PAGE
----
Saturday, April 13, 2024

More than just a headache

Over two-thirds of retail workers (70.2 per cent) have migraines triggered by stress, according to new research commissioned by Nurofen and supported by Headache Australia.

The three most common symptoms of migraine suffered by customer service workers are sensitivity to light (92.4 per cent), nausea or vomiting (84.7 per cent), and throbbing or pulsing pain in the head or neck (73.6 per cent).

The research also found 60.5 per cent of those with migraine say their migraine condition has impacted their mental health. Almost three quarters of respondents believe their migraine to have impacted their levels of happiness.

Misunderstanding migraines

The findings are published in ‘The 2019 Nurofen #MYgraine Report’. The report says that while more than 4.9 million Australians suffer from migraine or migraine attacks, there remains significant misunderstanding by the broader population around the physical and emotional impact of this condition.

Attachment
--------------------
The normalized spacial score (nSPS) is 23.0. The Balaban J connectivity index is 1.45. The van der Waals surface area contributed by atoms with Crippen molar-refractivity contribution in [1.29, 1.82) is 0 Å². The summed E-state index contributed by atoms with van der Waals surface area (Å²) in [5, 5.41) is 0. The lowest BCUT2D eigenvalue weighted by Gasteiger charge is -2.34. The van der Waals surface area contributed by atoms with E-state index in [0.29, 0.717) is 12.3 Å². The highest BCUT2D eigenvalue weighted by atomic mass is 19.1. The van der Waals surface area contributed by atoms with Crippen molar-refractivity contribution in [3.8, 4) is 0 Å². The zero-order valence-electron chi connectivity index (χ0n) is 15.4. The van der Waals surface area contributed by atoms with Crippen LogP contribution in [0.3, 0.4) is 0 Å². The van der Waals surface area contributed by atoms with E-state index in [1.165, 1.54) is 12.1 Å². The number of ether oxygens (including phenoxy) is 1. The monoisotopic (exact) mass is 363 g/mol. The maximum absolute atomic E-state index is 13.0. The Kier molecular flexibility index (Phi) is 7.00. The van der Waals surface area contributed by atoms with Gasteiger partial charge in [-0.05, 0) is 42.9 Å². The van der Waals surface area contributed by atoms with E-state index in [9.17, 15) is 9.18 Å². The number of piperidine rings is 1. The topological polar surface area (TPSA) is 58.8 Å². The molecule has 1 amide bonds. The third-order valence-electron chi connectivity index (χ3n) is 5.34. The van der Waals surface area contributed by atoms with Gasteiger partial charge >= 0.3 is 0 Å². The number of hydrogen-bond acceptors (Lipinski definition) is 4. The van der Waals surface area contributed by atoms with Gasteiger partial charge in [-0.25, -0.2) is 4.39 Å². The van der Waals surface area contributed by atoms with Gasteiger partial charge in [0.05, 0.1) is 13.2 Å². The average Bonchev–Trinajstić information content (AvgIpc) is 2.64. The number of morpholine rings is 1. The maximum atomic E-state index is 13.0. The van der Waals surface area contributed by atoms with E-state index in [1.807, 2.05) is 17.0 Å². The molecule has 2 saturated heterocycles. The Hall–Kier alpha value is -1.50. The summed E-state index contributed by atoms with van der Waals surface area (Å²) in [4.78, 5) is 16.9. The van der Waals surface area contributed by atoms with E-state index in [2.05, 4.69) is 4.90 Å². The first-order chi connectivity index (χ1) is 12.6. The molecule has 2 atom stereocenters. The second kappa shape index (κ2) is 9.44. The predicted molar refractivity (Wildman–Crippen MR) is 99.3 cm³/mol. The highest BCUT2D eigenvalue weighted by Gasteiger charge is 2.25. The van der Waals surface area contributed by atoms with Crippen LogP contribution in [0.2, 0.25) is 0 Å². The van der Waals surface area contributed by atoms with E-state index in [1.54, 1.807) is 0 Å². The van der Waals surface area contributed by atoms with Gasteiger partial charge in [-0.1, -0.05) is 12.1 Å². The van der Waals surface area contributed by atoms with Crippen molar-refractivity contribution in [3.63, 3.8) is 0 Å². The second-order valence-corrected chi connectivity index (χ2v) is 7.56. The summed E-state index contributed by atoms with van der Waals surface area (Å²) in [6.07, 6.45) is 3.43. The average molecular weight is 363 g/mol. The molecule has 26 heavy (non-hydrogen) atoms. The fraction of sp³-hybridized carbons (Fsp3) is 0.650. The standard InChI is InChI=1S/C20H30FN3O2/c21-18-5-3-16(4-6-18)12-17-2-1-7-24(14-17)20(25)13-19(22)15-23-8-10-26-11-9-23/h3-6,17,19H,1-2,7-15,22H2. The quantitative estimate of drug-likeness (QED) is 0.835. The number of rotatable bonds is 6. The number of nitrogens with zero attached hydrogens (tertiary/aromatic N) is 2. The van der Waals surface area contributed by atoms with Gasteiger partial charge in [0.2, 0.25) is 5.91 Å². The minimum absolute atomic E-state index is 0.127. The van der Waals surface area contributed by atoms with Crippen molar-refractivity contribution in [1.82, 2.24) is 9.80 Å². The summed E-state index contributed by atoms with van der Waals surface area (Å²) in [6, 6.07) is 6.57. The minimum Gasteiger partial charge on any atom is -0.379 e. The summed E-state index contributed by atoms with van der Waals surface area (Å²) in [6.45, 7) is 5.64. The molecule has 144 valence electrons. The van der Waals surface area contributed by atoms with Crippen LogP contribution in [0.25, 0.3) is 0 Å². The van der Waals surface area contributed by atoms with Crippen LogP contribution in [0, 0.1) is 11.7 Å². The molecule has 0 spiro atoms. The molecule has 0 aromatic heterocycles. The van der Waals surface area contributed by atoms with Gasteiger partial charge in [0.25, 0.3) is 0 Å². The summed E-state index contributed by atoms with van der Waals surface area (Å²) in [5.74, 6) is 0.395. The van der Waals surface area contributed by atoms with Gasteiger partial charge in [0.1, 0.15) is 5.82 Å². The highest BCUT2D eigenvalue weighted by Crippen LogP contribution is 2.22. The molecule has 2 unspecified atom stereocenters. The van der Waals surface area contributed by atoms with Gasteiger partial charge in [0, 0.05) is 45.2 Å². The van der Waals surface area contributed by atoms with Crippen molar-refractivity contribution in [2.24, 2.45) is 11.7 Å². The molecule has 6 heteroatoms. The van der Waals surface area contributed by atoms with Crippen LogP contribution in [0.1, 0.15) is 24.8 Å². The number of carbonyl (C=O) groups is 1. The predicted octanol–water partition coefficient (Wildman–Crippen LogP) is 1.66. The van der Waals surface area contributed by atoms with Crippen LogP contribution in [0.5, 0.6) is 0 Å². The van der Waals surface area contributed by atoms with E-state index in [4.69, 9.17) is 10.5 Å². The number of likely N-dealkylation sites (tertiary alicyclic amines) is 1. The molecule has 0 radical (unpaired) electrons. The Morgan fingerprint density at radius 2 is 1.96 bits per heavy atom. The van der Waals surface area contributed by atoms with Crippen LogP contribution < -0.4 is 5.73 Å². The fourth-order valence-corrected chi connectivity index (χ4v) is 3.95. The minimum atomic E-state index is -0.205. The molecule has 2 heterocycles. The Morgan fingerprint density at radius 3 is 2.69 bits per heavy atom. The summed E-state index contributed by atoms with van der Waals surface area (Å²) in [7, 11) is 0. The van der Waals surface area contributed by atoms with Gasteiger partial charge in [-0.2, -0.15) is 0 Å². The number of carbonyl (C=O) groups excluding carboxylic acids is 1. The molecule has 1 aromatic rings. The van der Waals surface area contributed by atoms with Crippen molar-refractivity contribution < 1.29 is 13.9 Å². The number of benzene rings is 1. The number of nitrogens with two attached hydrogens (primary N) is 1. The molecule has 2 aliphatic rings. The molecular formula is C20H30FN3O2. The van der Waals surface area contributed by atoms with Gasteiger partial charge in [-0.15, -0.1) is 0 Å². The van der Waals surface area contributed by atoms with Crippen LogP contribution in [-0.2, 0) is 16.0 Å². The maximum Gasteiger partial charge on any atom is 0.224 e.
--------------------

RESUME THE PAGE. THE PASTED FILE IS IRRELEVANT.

According to the report, 28 per cent of Australians experience a migraine at least once a week and almost a quarter of migraine attacks last between six and 12 hours.

Reportedly, 53 per cent of the 18-50-year-olds surveyed and those who work full-time (52 per cent) believe they suffer from migraine.

Headache Australia CEO Trevor Thompson said: “Migraine is a prevalent condition experienced in a variety of ways by almost five million Australians. Our research highlights the disconnect between the perceived realities and lived experiences of migraine.”

Mr Thompson adds that ‘The 2019 Nurofen #MYgraine Report’ aims to reduce this disconnect by increasing knowledge and awareness of the condition and its symptoms.  

Migraine physical symptoms, according to the report

  • Sensitivity to light (64.3 per cent).
  • Nausea and vomiting (48.6 per cent).
  • Sensitivity to movement (45.3 per cent).
  • Visual disruptions (43.1 per cent).
  • Vertigo or dizziness (36.8 per cent).

“There is an obvious discrepancy between the perceived experience of migraine by non-sufferers and how respondents who identify as having a migraine actually feel,” Mr Thompson said.

“We know from the research there’s a lack of empathy with only a quarter of those who don’t experience migraine claiming they wish they better understood.”

The report, which was supported by Headache Australia, collated findings of an independent consumer study, which included 1,210 adult Australians who do and do not claim to suffer from migraine.

It was commissioned by Nurofen in-line with Headache and Migraine Awareness Week (September 9-13, 2019).

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